The ITS-rRNA gene

The amplification of the partial ITS-rRNA gene yielded single amplicons of approximately 1,200 bp. The ITS-rRNA gene sequence alignment contained 185 sequences of Helicotylenchus including 2 sequences of outgroup taxa (Scutellonema bradys and Rotylenchus pumilus). Phylogenetic relationships between Helicotylenchus species, as inferred from Bayesian phylogenetic analysis of the dataset are shown in Fig. 3A-C. Ten highly and moderately supported clades were distinguished within the taxa. ITS-rRNA gene sequence variation for H. microlobus populations varied from 0-48 bp (0.0-4.9%); for H. digonicus − 4-16 bp (0.4-1.6%), differing from the closely clustered H. ciceri (MN194203 and MN194204) by 85-96 bp (8.8-9.8%); for H. broadbalkiensis − 12-14 bp (1.2-1.5%), differing from H. scoticus (MN194205) by 40-50 bp (4.0-5.0%); for H. pseudorobustus sensu stricto populations − 0-5 bp (0.0-0.6%); and for H. paxilli − 1-15 bp (0.1-1.5%). Sequence diversity within all but four (ON123797-ON123799 and MH142618) H. dihystera sequences varied from 0-33 bp (0.0-3.2%). The accessions ON123797-ON123799 and MH142618 contain a significant number of nucleotide deletions, insertions, and substitutions which might have been caused by sequencing errors. Pairwise comparison with other H. dihystera sequences showed sequence variation of 21-59 bp (2.5-5.4%). Despite the disparities, these accessions clustered together with other H. dihystera sequences (Fig. 3A). The top BLASTN hit for the H. caudatus ITS-rRNA gene sequences was H. crenacauda (DQ309586) with a percentage identity of 85% and 100% query coverage. The newly obtained H. caudatus sequences varied by 0-2 bp and differed from the closely clustered H. abunaamai (MW488036, MW488037), H. crenacauda (DQ309586), H. caudatus from Ethiopia (OP650246) and H. indicus (ON128730, ON128731), by 29-59 (7.2-9.2%), 92-158 bp (11.4-13.8%), 93-130 (14.9-15.6%), and 114-158 (16.6-19.5%), respectively. Intraspecific sequence variation within H. multicinctus varied from 1-37 bp (0.08-3.0%); for H. oleae − 5-24 bp (0.9-3.0%); for H. cuspicaudatus − 1-29 bp (0.07-2.3%); for H. microcephalus − 0-26 bp (0.0-2.3%); and for H. asiaticus − 0-8 bp (0.0-0.7%), differing from closely clustered Helicotylenchus spp. (KY484812-KY484814, KY484818-KY484822, KY512778, KY512779, and OR159472) by 42-56 bp (4.3-5.2%).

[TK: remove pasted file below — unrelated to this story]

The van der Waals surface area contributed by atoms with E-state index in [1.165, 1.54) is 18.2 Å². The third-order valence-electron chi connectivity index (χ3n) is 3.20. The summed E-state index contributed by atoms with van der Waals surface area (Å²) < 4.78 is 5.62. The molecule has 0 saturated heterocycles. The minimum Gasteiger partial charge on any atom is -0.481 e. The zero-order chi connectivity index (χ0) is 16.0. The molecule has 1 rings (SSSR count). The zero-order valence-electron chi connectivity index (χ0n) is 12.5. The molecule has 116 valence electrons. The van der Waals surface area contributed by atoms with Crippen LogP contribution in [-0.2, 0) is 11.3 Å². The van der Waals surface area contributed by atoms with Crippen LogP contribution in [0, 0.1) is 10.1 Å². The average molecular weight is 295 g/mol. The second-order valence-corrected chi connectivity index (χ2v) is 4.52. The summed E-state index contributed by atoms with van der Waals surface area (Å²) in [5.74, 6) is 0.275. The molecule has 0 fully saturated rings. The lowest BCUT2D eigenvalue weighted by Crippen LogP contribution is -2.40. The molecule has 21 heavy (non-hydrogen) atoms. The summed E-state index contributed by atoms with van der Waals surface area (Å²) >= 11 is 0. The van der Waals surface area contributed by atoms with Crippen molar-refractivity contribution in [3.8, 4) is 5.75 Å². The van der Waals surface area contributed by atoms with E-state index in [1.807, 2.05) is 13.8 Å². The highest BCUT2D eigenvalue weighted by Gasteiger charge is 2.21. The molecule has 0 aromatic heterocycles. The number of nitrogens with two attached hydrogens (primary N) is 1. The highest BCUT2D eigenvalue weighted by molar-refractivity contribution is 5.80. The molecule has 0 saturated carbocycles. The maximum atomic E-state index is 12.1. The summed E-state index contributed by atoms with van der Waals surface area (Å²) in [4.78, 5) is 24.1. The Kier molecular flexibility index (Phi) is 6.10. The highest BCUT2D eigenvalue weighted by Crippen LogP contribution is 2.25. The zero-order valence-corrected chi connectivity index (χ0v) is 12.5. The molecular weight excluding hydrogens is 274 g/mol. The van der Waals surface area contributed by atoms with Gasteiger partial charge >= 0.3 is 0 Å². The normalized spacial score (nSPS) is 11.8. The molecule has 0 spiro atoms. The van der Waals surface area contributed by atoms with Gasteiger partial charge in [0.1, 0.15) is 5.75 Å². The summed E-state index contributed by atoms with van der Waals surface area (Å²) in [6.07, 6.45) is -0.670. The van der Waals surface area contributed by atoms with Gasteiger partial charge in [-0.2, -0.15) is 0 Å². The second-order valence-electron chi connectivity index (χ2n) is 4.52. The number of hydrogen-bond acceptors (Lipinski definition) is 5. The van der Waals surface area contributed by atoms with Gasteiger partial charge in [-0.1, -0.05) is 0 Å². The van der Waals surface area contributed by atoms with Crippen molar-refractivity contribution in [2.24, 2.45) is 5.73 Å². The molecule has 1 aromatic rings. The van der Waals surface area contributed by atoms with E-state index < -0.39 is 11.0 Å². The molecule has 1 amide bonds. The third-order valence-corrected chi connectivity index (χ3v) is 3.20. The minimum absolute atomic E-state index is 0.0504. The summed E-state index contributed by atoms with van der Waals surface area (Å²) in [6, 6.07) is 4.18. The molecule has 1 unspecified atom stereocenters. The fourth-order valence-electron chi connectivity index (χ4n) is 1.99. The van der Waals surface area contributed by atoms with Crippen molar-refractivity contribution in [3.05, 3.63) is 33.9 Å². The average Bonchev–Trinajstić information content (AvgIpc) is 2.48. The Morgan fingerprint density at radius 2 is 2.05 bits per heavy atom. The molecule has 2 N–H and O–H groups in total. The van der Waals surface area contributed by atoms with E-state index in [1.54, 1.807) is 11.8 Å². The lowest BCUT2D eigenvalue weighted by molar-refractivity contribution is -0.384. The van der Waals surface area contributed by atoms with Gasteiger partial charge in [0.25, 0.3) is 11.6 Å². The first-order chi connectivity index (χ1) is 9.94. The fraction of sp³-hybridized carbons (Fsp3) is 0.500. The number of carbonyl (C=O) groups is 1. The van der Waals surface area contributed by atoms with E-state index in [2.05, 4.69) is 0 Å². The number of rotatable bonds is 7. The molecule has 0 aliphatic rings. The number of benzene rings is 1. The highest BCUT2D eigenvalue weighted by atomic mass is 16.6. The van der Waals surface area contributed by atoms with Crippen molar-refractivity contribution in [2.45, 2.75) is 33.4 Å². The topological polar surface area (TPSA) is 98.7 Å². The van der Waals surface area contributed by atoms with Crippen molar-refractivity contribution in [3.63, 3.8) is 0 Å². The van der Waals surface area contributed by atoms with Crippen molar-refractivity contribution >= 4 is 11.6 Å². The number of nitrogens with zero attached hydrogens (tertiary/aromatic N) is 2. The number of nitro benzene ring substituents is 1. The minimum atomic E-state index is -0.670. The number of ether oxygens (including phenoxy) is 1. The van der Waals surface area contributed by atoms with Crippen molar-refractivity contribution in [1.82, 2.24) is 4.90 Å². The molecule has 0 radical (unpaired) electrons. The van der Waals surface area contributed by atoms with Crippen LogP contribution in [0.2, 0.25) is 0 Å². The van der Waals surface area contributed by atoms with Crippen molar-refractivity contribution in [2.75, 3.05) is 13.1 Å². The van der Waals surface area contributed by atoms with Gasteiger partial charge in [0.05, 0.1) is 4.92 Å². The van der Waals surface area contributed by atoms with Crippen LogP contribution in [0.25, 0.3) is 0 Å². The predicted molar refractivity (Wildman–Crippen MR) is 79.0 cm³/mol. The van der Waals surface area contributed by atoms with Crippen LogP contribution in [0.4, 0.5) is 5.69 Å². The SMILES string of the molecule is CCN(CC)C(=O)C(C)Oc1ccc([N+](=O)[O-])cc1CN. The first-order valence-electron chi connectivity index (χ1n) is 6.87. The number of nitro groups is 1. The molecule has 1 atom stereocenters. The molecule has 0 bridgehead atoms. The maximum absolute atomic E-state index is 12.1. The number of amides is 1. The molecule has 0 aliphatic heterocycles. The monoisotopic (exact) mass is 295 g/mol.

The COI gene

Amplification of the partial CO1 gene using the primer sets: COIF5/COIR9, COIHF/COIPR, and JB3/JB5 yielded single amplicons of ca 700, 400, and 350 bp in length, respectively. By using the primer set COIHF/COIPR, we were able to easily obtain amplicons for all four species. However, due to limited DNA template for H. caudatus and H. dihystera, amplicon sequencing was only done for two species (H. microlobus and H. asiaticus) and their respective studied populations. JB3/JB5 successfully amplified the target region for two (H. microlobus and H. dihystera) of the four species while COIF5/COIR9 was successful for only H. microlobus (Table 4). We also included the recently designed primer set M2F (5′-ATTGGiGSTTTTGGTAATT-3′) and RH1R (5′-CCAACAATGAATATATGATG-3′) (Rybarczyk-Mydłowska et al., 2019). However, amplification of the target region was not successful despite M2F/RH1R being the most successful primer set in the molecular studies performed by Rybarczyk-Mydłowska et al. (2019). The partial COI gene sequence alignment used in phylogenetic reconstruction was limited to 398 bp in length and contained 63 sequences of Helicotylenchus and two sequences of Bursaphelenchus used as outgroup taxa. Relationships between Helicotylenchus species, as inferred from Bayesian phylogenetic analysis of the dataset are shown in Fig. 4. Pairwise sequence comparison between the contentious H. microlobus and H. pseudorobustus was done using a longer alignment of 691 bp. Helicotylenchus microlobus differed from H. pseudorobustus by 13.4% (84 bp of the 628 aligned nucleotides) to 13.7% (64 bp of the 465 aligned nucleotides). Intraspecific sequence variation within all the newly obtained sequences of H. microlobus varied by 0-3 bp. Helicotylenchus microlobus and H. pseudorobustus clustered together with the new sequences of H. dihystera in a well-supported clade (PP = 100%). Intraspecific sequence variation within H. dihystera varied by only 0-1 bp. The newly obtained sequences of H. asiaticus also varied by 0-1 bp, and clustered together with H. oleae, H. varicaudatus, H. canadensis, and H. digonicus.

Suggested corrections of published accessions